499 U.S. 340, 35051 (1991) (citations and internal block quotation omitted). Unfortunately, UK practice persists in using language explicitly disavowed in Feist in describing what a nonfiction author brings to a book; in this instance, Lord Justice Lloyd persists in the same ill-chosen language at paragraph 85 ("there is nothing in the Central Theme that can be seen as being the product of the skill and labour involved in the creation of a literary work, so as to be properly eligible for protection under copyright law") (emphasis added). This is perhaps softened, in one sense, by Lord Justice Mummery's thoughtful formulation in his concurring remarks:
155. Of course, it takes time, effort and skill to conduct historical research, to collect materials for a book, to decide what facts are established by the evidence and to formulate arguments, theories, hypotheses, propositions and conclusions. It does not, however, follow, as suggested in the Claimants' submissions, that the use of items of information, fact and so on derived from the assembled material is, in itself, "a substantial part" of HBHG simply because it has taken time skill and effort to carry out the necessary research.
Baigent, 2006 EWCA. This is in part an artifact of the differing means of delivering opinions between the US and UK; it is an example of one way that US practice is clearly superior.
That, however, is primarily of interest to theorists, like me. The juicier bits the stuff of more interest to everyone else appear much earlier in the opinion. Dan Brown (and his lawyers) look even worse from Lord Justice Lloyd's summary at paragraphs 3950 of the Court of Appeals' opinion than they did in the corresponding parts of Judge Smith's opinion (paragraphs 195223, 343351). An undercurrent running through Lord Justice Rix's concurring opinion indicates a distaste for both sides that seems well-justified.
106. The test of copyright infringement is an objective one. As Lord Justice Lloyd has pointed out, it is not necessary to prove a guilty mind to establish liability, and it is no defence to prove an innocent mind if in fact a substantial part of a copyright work has been copied. Nevertheless, it may be observed that in writing the Langdon/Teabing lectures Mr Brown has acknowledged the use of HBHG as a source for the lectures' ideas in HBHG both cryptically, since Leigh Teabing is an anagram of Messrs Baigent and Leigh, and straightforwardly, when he has Teabing show HBHG to Sophie, describing it as "perhaps the best-known tome" on the subject and recording its claim to be "The Acclaimed International Bestseller". That is not the mark of an author who thought that he was making illegitimate use of the fruits of someone else's literary labours, but of one who intended to acknowledge a debt of ideas, which he has gone on to express in his own way and for his own purposes.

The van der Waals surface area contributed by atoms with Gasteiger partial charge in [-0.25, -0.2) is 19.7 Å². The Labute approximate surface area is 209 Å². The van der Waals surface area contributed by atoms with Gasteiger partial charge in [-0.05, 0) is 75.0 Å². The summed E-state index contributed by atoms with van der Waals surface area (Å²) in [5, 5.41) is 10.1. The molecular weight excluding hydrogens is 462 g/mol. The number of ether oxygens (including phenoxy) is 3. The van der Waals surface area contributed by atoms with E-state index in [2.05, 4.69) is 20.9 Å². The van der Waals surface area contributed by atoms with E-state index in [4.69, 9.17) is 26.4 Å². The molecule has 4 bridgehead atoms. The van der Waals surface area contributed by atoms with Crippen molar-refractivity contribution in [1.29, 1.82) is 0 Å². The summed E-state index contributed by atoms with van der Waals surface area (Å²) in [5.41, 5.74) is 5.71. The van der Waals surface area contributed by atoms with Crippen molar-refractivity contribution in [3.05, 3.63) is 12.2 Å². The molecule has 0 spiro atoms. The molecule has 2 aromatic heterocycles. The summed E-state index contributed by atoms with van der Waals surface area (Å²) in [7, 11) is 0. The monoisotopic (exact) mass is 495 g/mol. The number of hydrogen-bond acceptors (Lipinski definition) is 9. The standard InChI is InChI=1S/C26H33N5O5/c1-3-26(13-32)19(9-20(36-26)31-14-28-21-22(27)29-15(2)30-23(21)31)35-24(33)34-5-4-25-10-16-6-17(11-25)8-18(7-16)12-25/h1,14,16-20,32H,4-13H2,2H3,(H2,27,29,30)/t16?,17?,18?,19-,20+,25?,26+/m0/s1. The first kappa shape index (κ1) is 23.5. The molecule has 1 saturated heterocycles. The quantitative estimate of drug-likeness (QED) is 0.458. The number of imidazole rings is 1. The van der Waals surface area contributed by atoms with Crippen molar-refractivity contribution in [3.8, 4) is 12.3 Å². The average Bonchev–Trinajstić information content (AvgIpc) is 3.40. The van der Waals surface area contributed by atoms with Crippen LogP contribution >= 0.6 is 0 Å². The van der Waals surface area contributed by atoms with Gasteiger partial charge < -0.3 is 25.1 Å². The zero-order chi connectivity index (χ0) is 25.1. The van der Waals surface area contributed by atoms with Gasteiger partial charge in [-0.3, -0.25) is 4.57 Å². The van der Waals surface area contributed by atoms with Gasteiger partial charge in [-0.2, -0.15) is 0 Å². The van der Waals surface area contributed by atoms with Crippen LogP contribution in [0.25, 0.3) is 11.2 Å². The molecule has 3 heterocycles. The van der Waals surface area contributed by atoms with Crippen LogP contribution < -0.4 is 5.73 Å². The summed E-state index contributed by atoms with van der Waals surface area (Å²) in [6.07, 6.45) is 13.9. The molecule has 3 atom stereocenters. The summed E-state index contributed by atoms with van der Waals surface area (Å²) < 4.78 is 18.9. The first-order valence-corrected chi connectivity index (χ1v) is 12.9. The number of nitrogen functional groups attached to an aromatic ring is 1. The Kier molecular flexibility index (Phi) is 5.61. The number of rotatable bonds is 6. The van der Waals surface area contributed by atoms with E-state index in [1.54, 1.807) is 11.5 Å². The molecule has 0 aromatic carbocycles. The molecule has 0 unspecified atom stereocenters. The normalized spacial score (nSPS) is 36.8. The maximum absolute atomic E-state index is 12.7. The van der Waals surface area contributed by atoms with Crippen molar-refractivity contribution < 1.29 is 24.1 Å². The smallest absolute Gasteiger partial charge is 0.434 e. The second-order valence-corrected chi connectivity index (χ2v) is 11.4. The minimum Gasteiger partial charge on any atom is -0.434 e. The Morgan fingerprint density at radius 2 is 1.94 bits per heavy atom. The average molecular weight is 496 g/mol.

At first blush, this doesn't seem so condemning; try reading it after the two preceding paragraphs!
The bottom line for authors, then, is that documentation of sources remains critical. Had Dan Brown been able to document his research at the synopsis stage, and later at the book stage, by other than hazy recollections from several years later that remained largely unconvincing, this would have been a vastly simpler case. It's all well and good to acknowledge "a debt of ideas" in the text, particularly if one "express[es the ideas] in [one]'s own way." That, however, is insufficient. Even fiction-writers need to keep documentation of their research especially given US law's expansive "alternate source" doctrine, which was largely irrelevant on the facts in Baigent but would have been a devastating defense... had Dan Brown (and his wife) kept adequate records of their alternate sources.
- The irony that this link goes to an authorized MP3 outtake from a CD is purely intentional.
- In the UK, unlike the US, there is no jury trial right in a copyright infringement action. Cf. Feltner v. Columbia Pictures Television, Inc., 523 U.S. 340 (1998) (holding that the Seventh Amendment establishes a jury trial right under US law for any claim of damages).